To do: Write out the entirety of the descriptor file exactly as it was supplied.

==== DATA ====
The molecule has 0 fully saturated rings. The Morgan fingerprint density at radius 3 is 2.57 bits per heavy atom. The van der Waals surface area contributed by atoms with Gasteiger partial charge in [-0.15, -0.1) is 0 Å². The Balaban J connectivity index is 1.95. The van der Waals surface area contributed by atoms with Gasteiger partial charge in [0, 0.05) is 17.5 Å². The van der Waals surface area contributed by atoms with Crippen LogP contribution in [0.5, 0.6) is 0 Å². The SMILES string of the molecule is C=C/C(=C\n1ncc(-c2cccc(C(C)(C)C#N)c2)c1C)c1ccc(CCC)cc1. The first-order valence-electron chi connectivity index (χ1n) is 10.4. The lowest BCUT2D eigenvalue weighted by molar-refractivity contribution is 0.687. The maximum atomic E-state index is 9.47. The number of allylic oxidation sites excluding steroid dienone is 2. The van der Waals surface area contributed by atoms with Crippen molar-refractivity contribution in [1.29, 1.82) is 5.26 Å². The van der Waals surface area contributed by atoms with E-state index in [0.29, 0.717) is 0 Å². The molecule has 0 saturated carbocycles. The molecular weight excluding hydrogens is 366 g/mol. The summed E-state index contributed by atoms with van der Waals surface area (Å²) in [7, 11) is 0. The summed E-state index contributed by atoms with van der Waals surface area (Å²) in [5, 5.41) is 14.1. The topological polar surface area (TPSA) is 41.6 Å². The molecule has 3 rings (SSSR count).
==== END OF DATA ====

The molecule has 0 fully saturated rings. The Morgan fingerprint density at radius 3 is 2.57 bits per heavy atom. The van der Waals surface area contributed by atoms with Gasteiger partial charge in [-0.15, -0.1) is 0 Å². The Balaban J connectivity index is 1.95. The van der Waals surface area contributed by atoms with Gasteiger partial charge in [0, 0.05) is 17.5 Å². The van der Waals surface area contributed by atoms with Crippen LogP contribution in [0.5, 0.6) is 0 Å². The SMILES string of the molecule is C=C/C(=C\n1ncc(-c2cccc(C(C)(C)C#N)c2)c1C)c1ccc(CCC)cc1. The first-order valence-electron chi connectivity index (χ1n) is 10.4. The lowest BCUT2D eigenvalue weighted by molar-refractivity contribution is 0.687. The maximum atomic E-state index is 9.47. The number of allylic oxidation sites excluding steroid dienone is 2. The van der Waals surface area contributed by atoms with Crippen molar-refractivity contribution in [1.29, 1.82) is 5.26 Å². The van der Waals surface area contributed by atoms with E-state index in [0.29, 0.717) is 0 Å². The molecule has 0 saturated carbocycles. The molecular weight excluding hydrogens is 366 g/mol. The summed E-state index contributed by atoms with van der Waals surface area (Å²) in [7, 11) is 0. The summed E-state index contributed by atoms with van der Waals surface area (Å²) in [5, 5.41) is 14.1. The topological polar surface area (TPSA) is 41.6 Å². The molecule has 3 rings (SSSR count).